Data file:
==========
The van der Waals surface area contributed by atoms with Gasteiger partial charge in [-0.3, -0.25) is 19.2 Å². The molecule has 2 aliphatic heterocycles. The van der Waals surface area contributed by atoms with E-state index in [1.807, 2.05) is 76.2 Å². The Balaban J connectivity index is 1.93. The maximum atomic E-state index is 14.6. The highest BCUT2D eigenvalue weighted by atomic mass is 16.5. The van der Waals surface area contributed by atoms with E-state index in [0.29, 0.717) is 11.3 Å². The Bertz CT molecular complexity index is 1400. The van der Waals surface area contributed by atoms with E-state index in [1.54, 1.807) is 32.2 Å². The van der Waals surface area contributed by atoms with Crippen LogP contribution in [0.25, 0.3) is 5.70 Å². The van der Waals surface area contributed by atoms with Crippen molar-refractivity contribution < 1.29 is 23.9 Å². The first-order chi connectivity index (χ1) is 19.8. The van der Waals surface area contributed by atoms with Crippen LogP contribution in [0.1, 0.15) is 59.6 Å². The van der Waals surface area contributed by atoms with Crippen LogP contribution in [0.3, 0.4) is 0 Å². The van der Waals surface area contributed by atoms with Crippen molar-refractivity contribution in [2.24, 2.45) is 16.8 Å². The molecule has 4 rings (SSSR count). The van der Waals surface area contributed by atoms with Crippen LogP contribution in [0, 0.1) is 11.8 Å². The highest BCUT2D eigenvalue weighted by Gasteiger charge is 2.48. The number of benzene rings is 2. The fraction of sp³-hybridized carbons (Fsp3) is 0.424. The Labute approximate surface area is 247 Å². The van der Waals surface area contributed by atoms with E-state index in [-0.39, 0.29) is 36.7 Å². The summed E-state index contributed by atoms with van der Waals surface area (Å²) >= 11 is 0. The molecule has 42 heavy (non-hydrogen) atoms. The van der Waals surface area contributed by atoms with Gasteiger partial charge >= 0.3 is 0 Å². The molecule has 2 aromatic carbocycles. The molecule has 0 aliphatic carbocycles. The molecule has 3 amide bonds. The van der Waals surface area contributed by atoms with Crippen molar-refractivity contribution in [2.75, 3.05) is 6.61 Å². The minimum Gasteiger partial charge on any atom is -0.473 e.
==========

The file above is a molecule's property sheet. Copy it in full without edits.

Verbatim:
The van der Waals surface area contributed by atoms with Gasteiger partial charge in [-0.3, -0.25) is 19.2 Å². The molecule has 2 aliphatic heterocycles. The van der Waals surface area contributed by atoms with E-state index in [1.807, 2.05) is 76.2 Å². The Balaban J connectivity index is 1.93. The maximum atomic E-state index is 14.6. The highest BCUT2D eigenvalue weighted by atomic mass is 16.5. The van der Waals surface area contributed by atoms with E-state index in [0.29, 0.717) is 11.3 Å². The Bertz CT molecular complexity index is 1400. The van der Waals surface area contributed by atoms with E-state index in [1.54, 1.807) is 32.2 Å². The van der Waals surface area contributed by atoms with Crippen LogP contribution in [0.25, 0.3) is 5.70 Å². The van der Waals surface area contributed by atoms with Crippen molar-refractivity contribution < 1.29 is 23.9 Å². The first-order chi connectivity index (χ1) is 19.8. The van der Waals surface area contributed by atoms with Crippen LogP contribution in [0.1, 0.15) is 59.6 Å². The van der Waals surface area contributed by atoms with Crippen LogP contribution in [0.3, 0.4) is 0 Å². The van der Waals surface area contributed by atoms with Crippen molar-refractivity contribution in [2.24, 2.45) is 16.8 Å². The molecule has 4 rings (SSSR count). The van der Waals surface area contributed by atoms with Crippen LogP contribution in [0, 0.1) is 11.8 Å². The highest BCUT2D eigenvalue weighted by Gasteiger charge is 2.48. The number of benzene rings is 2. The fraction of sp³-hybridized carbons (Fsp3) is 0.424. The Labute approximate surface area is 247 Å². The van der Waals surface area contributed by atoms with E-state index in [-0.39, 0.29) is 36.7 Å². The summed E-state index contributed by atoms with van der Waals surface area (Å²) >= 11 is 0. The molecule has 42 heavy (non-hydrogen) atoms. The van der Waals surface area contributed by atoms with Gasteiger partial charge >= 0.3 is 0 Å². The molecule has 2 aromatic carbocycles. The molecule has 0 aliphatic carbocycles. The molecule has 3 amide bonds. The van der Waals surface area contributed by atoms with Crippen molar-refractivity contribution in [2.75, 3.05) is 6.61 Å². The minimum Gasteiger partial charge on any atom is -0.473 e.